Daniel Marciniak is a doctoral researcher within the Surveillance and Human Rights research strand of the Human Rights, Big Data and Technology Project. In his research, Daniel is interested in how data-driven technologies, particularly predictive policing, transform modern police practices. To identify benefits and harms, he examines aspects of evaluation, organisational implementation and decision-making practice through in-depth qualitative interviews with police officers and participant observation. His study is informed by approaches from Science and Technology Studies as well as Surveillance Studies. In 2018, he helped as a research assistant in organising a series of workshops for the HRBDT Project held together with Hebrew University and in cooperation with the UK’s Investigatory Powers Commissioners Office (IPCO). These workshops explored the relationship between State surveillance and international human rights law.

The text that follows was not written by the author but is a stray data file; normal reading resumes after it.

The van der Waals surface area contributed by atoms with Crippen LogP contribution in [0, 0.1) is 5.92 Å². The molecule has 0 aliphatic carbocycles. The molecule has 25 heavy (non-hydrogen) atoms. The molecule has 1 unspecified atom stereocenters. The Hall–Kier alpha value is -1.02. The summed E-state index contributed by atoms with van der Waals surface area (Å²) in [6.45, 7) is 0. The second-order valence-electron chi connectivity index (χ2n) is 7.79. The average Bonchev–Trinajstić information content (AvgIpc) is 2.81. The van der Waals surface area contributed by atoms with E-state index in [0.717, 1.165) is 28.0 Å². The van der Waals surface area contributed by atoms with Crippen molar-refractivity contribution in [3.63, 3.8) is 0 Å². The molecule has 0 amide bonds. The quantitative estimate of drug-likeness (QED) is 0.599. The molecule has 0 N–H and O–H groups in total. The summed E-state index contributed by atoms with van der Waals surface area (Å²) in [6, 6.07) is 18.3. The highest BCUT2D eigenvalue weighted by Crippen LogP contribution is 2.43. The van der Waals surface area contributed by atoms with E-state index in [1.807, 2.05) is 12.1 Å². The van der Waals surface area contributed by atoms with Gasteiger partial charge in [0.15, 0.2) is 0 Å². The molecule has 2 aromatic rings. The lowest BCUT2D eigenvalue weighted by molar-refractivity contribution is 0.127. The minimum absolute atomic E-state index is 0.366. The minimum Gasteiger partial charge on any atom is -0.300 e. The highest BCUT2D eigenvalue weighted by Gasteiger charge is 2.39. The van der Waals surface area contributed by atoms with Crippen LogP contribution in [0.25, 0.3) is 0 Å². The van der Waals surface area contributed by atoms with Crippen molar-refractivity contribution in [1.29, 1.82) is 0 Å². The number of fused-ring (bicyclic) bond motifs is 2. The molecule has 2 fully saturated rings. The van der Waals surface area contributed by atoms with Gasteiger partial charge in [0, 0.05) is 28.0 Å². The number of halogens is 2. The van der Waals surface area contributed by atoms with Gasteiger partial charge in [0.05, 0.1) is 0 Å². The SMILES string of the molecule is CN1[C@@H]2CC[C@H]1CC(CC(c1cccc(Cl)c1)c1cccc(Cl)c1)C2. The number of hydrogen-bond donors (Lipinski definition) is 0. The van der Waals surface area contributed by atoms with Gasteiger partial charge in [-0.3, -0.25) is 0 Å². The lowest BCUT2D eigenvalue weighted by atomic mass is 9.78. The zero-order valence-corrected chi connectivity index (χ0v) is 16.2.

In 2016, Daniel completed his master’s degree with distinction at the Goethe University Frankfurt. His thesis won the University’s Josef Esser price. The research tested the usefulness of computational text analysis techniques for the generation of knowledge in the social sciences and parts of it were subsequently published in Big Data & Society.